C – Cronyism: Nepotism is defined as favouritism based on kinship. Cronyism is simply nepotism which is doling out benefits based on blood relationship. Our system condones man-know-man; it is who-you-know that lands you a position; not necessarily the talent you possess. Cronyism dumps the toxic-worst on a nation; and buries the brilliant-best. It creates a fecund ground for brain drain and forces round pegs into square holes. Cronyism has driven millions of talented and skilled Nigerians from their fatherlands in search of hope in other nations they now help build. Our qualified and young people with acumen aimlessly roam the streets of Lagos and Port Harcourt because they have no voices speaking on their behalf in high places despite their skills; and the deprived young people are the crème de la crème and corps d’elite of the engine that drives a nation. Cronyism has forced young girls to become high-end prostitutes, and the boys have turned killers and kidnappers. By the year 2030, the nation’s youth population will form the heart of abounding and blossoming young workers. About 90 million young people who should be assets to our nation are now asses over which the powerful ride roughshod. Cronyism is not just a breeding ground for corruption; it is corruption. Until we kill cronyism, Nigeria will not live her full potential.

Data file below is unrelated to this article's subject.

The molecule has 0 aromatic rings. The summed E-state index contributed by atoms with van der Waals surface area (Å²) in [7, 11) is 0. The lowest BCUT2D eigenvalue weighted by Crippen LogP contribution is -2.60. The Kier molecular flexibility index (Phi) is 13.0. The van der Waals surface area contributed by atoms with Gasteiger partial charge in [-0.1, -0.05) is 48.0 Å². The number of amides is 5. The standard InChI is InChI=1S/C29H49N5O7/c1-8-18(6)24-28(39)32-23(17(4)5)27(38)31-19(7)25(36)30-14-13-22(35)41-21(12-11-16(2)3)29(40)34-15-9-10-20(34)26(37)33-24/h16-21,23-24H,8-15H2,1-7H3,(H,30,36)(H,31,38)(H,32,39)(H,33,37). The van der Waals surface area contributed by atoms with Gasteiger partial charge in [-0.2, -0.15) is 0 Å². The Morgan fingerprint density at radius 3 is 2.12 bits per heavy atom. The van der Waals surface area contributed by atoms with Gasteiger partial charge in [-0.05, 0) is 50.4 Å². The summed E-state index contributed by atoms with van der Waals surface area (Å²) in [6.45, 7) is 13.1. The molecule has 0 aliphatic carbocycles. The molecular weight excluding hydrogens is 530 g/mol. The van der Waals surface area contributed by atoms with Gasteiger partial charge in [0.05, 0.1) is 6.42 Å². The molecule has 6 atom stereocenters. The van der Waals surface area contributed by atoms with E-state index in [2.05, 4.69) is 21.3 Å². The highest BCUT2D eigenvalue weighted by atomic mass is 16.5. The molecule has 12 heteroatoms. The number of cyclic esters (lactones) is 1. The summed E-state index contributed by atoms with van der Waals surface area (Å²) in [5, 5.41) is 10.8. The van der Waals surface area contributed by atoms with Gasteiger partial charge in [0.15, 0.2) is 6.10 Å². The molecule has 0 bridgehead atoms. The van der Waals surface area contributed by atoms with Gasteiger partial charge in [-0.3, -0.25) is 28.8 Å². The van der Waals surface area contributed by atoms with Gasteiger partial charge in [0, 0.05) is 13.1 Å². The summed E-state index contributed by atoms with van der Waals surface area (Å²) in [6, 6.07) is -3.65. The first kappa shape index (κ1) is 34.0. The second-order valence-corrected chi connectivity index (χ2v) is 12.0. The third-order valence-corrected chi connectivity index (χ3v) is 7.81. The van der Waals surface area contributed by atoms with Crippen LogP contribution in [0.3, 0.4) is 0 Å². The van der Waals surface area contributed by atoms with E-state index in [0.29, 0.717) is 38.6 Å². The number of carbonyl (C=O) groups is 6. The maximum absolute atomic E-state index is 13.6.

C – Corruption: This is the elephant in the room. What else will anyone pen about corruption that has not been published already? Nigeria’s brand of corruption is like the demonic lizard. The more you sunder its tail, the more ferocious it grows a longer one. Corruption has not just fought back its fighters, it has won back its original territories and conquered and controls new ones. Ridding a system like Nigeria of corruption is as tough as pushing a big boulder up the hill. Projects that cost millions; they earmark billions. They collect the billions and abandon the projects. The same contract re-awarded to the same people under a different name; and the cycle of crime spin on like a carousel.
Nigerians desire growth in our economy and drastic dwindle in crime rates. We hope for the best but we condone worst behaviours. We love the Promised Land, but hate to leave Egypt where dreams and destinies always die and not live. Corruption is the phenomenon that destroys plans in the labour room of purpose and will never take plans to birth in the delivery room of breakthrough. Corruption in Nigeria is a welcome guest that has become a super-citizen. With such garroting monster, a nation is far from greatness. Nigeria has all it takes to be one of the greatest in the world. But she remains at a discouragingly despicable state where life is unlivable for a majority of the citizenry. Our government must focus on the NEEDFUL and quit pursuing the MUNDANE and UNPROFITABLE. Until corruption dies, Nigeria will not live her full potential. Ojo writes via @folaojotweet